Politics and Personality in Democracy Ruthless Criticism

Politics and personality in democracy

The Contribution of Character Masks to the Freedom of State Power

The democratic dialog,

in which the rulers call on the subjects to help them to power, has two conditions: a complete state monopoly on violence whose prescriptions for the society are binding and whose underlying principle stands so firm that it doesn’t make any difference which figure takes over the leadership of office. On the other side, subjects who agree to their role as a people and, as such, demand leadership. (Democratic rule is characterized by the fact that sovereignty is based on the will of the people.) Voting is in practice the affirmation of the rule by the checking off of a preferred leader: authorization. For the politicians, the importance of the vote is that being elected entitles them to be in power. (They do not line up an alternative national interest, but present themselves as having the aptitude for the existing office. That's why a lost election does not lead to rebellion, but to the role of the opposition that wants to win the next election.) The people are honored that they are allowed to elect whomever they want to be governed by.

The points of view which are taken in the democratic dialogue and by democratic public opinion are, on the one hand, the demand of the politicians to be authorized; on the other, the right of the people to good leadership of the nation. There is discord only according to these standards. (He has not come across well = the people did not get that he is better / he is not a politician worthy of his office...)

The good reasons to vote are no good (but say something about what an insane society one is in).

This finds its reversal in the combatting of any practical criticism. A democratically legitimized rule is not criticizeable; its measures are to be accepted – and anyone who violates this is an enemy of democracy.

In the arguments for voting, as well as in the handling of practical criticism, it is clear that when democracy becomes the argument, it is not about trying to convince, but about calling for absolute validity for the rule.


With these killer arguments for democracy, the elected rulers (and their apologists) claim the respect which an authority is just entitled to:

  1. The procedure (majority rule) justifies all measures of the supreme power. Without dealing with the content of a decision, it should be all right solely because of the procedure by which it was arrived at.
  2. Secondly, a big plus is attached to democratic rule. Because decisions are made by elected leaders, it is legitimate rule.
  3. In the argument, “whoever is democratically elected deserves respect,” it is simply insisted that the state authority is just the authority, therefore it has a claim to obedience (like any state) and the subject as a subject has to obey and otherwise keep one's mouth shut.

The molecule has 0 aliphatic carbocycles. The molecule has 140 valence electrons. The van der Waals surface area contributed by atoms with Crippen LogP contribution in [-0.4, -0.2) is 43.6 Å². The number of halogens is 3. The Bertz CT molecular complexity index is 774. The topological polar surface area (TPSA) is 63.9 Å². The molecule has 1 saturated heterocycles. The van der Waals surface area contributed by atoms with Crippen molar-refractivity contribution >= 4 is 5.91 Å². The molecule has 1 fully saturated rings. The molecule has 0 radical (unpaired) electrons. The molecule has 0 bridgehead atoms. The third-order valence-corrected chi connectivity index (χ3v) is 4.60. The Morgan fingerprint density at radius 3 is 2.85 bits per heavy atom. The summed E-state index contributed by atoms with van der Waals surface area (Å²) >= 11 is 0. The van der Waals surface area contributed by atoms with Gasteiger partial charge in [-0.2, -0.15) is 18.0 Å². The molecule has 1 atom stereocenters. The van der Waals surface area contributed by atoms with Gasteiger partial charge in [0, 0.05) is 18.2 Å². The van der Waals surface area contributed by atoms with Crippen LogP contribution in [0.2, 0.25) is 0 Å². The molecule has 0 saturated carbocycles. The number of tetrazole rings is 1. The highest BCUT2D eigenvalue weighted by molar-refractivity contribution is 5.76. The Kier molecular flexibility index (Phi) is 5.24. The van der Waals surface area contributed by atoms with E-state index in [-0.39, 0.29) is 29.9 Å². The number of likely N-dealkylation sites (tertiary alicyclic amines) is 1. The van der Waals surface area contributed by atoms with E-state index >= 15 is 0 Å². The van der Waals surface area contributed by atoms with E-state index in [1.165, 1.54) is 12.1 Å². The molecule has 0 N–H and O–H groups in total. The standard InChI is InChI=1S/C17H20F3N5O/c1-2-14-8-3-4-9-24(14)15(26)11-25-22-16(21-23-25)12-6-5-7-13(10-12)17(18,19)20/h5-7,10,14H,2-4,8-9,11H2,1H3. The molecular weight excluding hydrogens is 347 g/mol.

It is not because of the brilliance of these arguments that politicians get the respect that they call for. The “arguments” do not establish why they are followed. The fact is that they appeal to subordinate subjects who already have the will to be ruled.

How does the insanity come about that those who are subjected to rule want to be ruled and even worry about the interests of those who rule them?


Democracy and the free-market economy

These two things belong together, as everybody knows. This becomes clear when other political forms of rule are criticized because different economic principles count within their territories. We are ruled by freedom (and all the other beautiful achievements of those uncontroversial goods, democracy & the market economy), which is missing elsewhere in the world. Somewhere else there exists rule which enslaves its subjects for its purposes; vice versa, with the “argument” that here rule is subservient to us, rule is denied.

Ideology: the state kindly donates the “order” which is necessary so that people can do what they want.

  1. “Order” can only be a predicate of something; there is no “order in general,” but always only “order for something.”
  2. If the interests of people need an order, then they creates it themselves. That is not rule. A monopoly on violence, which must enforce an order for the interests of the people against the interests of the people, is inconceivable.
  3. An order which produces rule by violence is thus necessarily an order for ruling purposes which oppose the interests.

Already this is the purpose that democracy forces on its citizens: market economy only!

For this, all subjects are subordinated equally to the state power as those who have to accept its regulatory power (equality). Furthermore, the state creates the terms and conditions for all areas, and everything they do is related to the state.

Setting one’s own purposes is left up to the subjects themselves, under the condition that they adopt the state regulations as their own: freedom. Within the limits of what is permitted (not forbidden) materialism is authorized and the authorized will is protected, which includes that these limits need to be clarified, protected and their violations sanctioned. (Crucially: in democracy, unlike all previous forms of rule, the will is not broken, but is free and placed under conditions.)

A will is prescribed that knows it is lacking independence in everything that it plans because it is dependent on state regulations. (No other will is recognized by the democratic monopoly on violence anyway!) The state requires that its regulations, which are the conditions for any getting along by the subjects whatsoever, become the contents of the will of the subjects. If the people get involved in incorporating the state limits into the program of their will (to “unify”), then they are nationalists. The equation of will = permitted, the relativizing of interests by the scale of the legal (authorized interests), happens only under the condition that one sees in these limits not the dictates of a superior force, but the regulations of a community which one feels oneself to be a partner in: the nation.